December 1, 1937
Appeal from the District Court of the United States for the Southern District of Illinois, Northern Division; J. Earl Major, Judge.
Before EVANS and SPARKS, Circuit Judges, and LINDLEY, District Judge.
LINDLEY, District Judge.
Plaintiff, receiver of an insolvent national bank, appeals from a judgment in favor of defendant in an action brought to recover an assessment upon defendant's shares in the bank.
The facts are stipulated. The bank closed its doors voluntarily on November 15, 1930. At that time defendant was a shareholder and there is no evidence of transfer of her stock thereafter. On January 5, 1931, defendant was adjudged bankrupt upon her voluntary petition filed that day. Eight days later, the bank, through its shareholders, voted to enter upon voluntary liquidation under the provisions of section 181, title 12 U.S.C. (12 U.S.C.A. § 181), and this it proceeded to do. Subsequently, on the 8th day of January, 1932, the Comptroller of the Currency declared the bank insolvent, appointed the receiver, and, on February 5, 1932, levied an assessment upon the shareholders for the sum of $100 per share, due and payable on the 12th day of March, 1932. The bankrupt was discharged on June 30, 1933.
Plaintiff contends that the liability was not discharged, as there is no showing that it was scheduled or that the receiver had notice of the bankruptcy, while the defendant contends that the order of discharge is complete defense.
The assessment liability, always existing under the banking act, became fixed in a definite amount on the 15th day of February, 1932, some fourteen months before the bankrupt was discharged. Under Brown v. O'Keefe, 300 U.S. 598, at page 606, 57 S. Ct. 543, 548, 81 L. Ed. 827, the claim, quasi contractual in its origin and basis, an incident affixed by law to the contract of membership between shareholder and bank, was provable in bankruptcy even before fixed in amount. Whether the debtor listed the debt in her original schedules or by amendment thereto, where any claim was filed in the bankruptcy court, whether plaintiff had knowledge of the proceedings in apt time, and whether the trustee administered upon the shares as an asset, the agreed facts do not disclose.
By section 17 of the Bankruptcy Act (as amended, 11 U.S.C.A. § 35), it is provided that the bankrupt's discharge shall release him from all of his provable debts, except, among others, those which "have not been duly scheduled in time for proof and allowance." In Kreitlein v. Ferger, 238 U.S. 21, 35 S. Ct. 685, 687, 59 L. Ed. 1184, Mr. Justice Lamar said: "There are only a few cases dealing with the subject, but they almost uniformly hold that where the bankrupt is sued on a debt existing at the time of filing the petition, the introduction of the order makes out a prima facie defense, the burden being then cast upon the plaintiff to show that, because of the nature of the claim, failure to give notice, or other statutory reason, the debt sued on was by law excepted from the operation of the discharge." In the later case of Hill v. Smith, 260 U.S. 592, at page 595, 43 S. Ct. 219, 220, 67 L. Ed. 419, Mr. Justice Holmes added: "By the very form of the law the debtor is discharged subject to an exception, and one who would bring himself within the exception must offer evidence to do so. Kreitlein v. Ferger, 238 U.S. 21, 26, 35 S. Ct. 685, 59 L. Ed. 1184; McKelvey v. United States, 260 U.S. 353, 43 S. Ct. 132, 67 L. Ed. 301." McKelvey v. United States, 260 U.S. 353, 43 S. Ct. 132, 134, 67 L. Ed. 301, referred to by Mr. Justice Holmes was a criminal proceeding, but the language of the court is pertinent. There it was said: "By repeated decisions it has come to be a settled rule in this jurisdiction that an indictment or other pleading founded on a general provision defining the elements of an offense, or of a right conferred, need not negative the matter of an exception made by a proviso or other distinctive clause, whether in the same section or elsewhere, and that it is incumbent on one who relies on such an exception to set it up and establish it." It follows that, inasmuch as the cause of action to recover the assessment came into existence while the bankruptcy case was pending and prior to the bankrupt's discharge, when the debtor pleaded and proved the discharge, if plaintiff had any evidence to bring himself within the exception, it was incumbent upon him to produce the same and, having failed to do so, his action failed.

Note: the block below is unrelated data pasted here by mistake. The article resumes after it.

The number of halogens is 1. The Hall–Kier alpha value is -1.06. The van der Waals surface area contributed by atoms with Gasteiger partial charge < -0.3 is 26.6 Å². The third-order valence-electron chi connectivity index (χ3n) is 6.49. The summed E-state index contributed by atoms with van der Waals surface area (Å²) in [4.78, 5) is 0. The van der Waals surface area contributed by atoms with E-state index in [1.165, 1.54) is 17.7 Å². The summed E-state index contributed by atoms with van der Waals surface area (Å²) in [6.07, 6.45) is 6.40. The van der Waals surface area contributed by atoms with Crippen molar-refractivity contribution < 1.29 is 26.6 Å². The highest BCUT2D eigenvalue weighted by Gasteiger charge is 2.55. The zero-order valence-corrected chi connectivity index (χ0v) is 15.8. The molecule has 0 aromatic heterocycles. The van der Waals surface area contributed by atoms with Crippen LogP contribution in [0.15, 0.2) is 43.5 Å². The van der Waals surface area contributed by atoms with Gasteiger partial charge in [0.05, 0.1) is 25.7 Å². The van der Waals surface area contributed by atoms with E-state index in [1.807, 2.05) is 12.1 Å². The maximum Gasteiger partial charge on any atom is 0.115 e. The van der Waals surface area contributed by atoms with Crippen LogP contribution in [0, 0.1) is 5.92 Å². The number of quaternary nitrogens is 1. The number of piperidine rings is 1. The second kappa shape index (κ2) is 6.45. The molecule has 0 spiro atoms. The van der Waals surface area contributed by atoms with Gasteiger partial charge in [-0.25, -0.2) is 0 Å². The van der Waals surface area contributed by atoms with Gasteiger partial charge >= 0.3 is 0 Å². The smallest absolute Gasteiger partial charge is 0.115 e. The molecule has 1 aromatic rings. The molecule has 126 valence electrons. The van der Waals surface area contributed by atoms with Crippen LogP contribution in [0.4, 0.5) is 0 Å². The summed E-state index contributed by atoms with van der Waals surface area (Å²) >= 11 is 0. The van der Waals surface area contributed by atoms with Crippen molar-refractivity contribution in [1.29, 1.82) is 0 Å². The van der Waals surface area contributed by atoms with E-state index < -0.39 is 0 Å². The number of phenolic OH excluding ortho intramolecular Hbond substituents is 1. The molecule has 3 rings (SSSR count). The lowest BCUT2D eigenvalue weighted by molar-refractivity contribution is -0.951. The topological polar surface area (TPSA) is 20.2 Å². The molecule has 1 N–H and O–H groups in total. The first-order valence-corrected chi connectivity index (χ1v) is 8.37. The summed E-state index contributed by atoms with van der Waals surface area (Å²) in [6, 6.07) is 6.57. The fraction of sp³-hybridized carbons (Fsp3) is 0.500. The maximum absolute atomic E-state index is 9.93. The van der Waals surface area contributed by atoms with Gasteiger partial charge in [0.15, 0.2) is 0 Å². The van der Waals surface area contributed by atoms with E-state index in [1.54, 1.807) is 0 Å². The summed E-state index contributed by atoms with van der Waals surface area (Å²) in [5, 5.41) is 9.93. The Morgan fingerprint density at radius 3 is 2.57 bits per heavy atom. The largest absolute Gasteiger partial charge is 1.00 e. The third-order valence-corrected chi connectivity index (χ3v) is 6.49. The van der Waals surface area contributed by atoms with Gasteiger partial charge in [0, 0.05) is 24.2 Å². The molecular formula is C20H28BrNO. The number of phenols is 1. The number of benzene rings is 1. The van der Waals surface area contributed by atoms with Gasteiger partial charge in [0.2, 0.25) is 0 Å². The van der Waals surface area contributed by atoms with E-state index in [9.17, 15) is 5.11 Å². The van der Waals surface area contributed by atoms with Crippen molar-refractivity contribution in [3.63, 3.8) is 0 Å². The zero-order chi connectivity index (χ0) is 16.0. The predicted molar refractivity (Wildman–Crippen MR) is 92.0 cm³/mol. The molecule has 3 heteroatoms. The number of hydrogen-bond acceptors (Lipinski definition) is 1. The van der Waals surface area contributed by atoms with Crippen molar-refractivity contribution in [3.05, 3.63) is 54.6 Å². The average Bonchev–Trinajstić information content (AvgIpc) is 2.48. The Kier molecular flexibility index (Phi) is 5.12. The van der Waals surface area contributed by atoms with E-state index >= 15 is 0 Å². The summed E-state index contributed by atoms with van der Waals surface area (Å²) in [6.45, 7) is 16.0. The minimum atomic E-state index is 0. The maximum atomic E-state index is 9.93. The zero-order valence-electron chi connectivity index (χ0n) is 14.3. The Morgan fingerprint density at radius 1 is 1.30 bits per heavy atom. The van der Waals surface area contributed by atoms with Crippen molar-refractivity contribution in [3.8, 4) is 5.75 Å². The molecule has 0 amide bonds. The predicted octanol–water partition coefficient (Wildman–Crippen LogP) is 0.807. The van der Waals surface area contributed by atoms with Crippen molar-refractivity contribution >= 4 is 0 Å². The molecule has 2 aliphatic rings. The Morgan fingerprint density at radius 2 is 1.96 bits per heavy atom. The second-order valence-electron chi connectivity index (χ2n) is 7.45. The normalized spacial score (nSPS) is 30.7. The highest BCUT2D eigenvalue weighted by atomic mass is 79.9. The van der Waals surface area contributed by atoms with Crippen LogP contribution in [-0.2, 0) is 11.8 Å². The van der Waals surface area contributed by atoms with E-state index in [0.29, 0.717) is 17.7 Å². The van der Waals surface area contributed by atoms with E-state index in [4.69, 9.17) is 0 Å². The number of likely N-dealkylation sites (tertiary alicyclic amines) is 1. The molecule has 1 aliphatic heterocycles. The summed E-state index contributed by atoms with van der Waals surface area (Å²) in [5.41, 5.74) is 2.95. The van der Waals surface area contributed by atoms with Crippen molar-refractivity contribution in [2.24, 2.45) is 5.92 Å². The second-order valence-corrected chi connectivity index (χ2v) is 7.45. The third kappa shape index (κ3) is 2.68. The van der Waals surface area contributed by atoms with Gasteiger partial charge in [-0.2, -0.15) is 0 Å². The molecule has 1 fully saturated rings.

The judgment is affirmed.
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